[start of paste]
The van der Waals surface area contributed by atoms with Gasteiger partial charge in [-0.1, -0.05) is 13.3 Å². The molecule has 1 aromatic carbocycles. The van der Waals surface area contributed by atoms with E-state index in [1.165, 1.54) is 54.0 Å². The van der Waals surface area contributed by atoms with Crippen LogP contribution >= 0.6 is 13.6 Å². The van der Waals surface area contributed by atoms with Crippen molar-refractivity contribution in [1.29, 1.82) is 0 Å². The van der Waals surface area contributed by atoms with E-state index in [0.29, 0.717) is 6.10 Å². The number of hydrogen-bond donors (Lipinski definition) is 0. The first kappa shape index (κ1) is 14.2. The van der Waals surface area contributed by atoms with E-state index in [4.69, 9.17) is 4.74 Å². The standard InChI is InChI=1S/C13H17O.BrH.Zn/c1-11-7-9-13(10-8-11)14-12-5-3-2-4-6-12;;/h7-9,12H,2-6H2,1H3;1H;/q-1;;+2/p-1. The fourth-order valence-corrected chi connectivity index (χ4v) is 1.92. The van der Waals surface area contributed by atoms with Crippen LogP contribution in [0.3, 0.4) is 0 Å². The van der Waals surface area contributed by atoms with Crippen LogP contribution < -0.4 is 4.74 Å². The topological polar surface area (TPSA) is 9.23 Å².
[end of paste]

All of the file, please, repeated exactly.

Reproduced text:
The van der Waals surface area contributed by atoms with Gasteiger partial charge in [-0.1, -0.05) is 13.3 Å². The molecule has 1 aromatic carbocycles. The van der Waals surface area contributed by atoms with E-state index in [1.165, 1.54) is 54.0 Å². The van der Waals surface area contributed by atoms with Crippen LogP contribution >= 0.6 is 13.6 Å². The van der Waals surface area contributed by atoms with Crippen molar-refractivity contribution in [1.29, 1.82) is 0 Å². The van der Waals surface area contributed by atoms with E-state index in [0.29, 0.717) is 6.10 Å². The number of hydrogen-bond donors (Lipinski definition) is 0. The first kappa shape index (κ1) is 14.2. The van der Waals surface area contributed by atoms with E-state index in [4.69, 9.17) is 4.74 Å². The standard InChI is InChI=1S/C13H17O.BrH.Zn/c1-11-7-9-13(10-8-11)14-12-5-3-2-4-6-12;;/h7-9,12H,2-6H2,1H3;1H;/q-1;;+2/p-1. The fourth-order valence-corrected chi connectivity index (χ4v) is 1.92. The van der Waals surface area contributed by atoms with Crippen LogP contribution in [0.3, 0.4) is 0 Å². The van der Waals surface area contributed by atoms with Crippen LogP contribution < -0.4 is 4.74 Å². The topological polar surface area (TPSA) is 9.23 Å².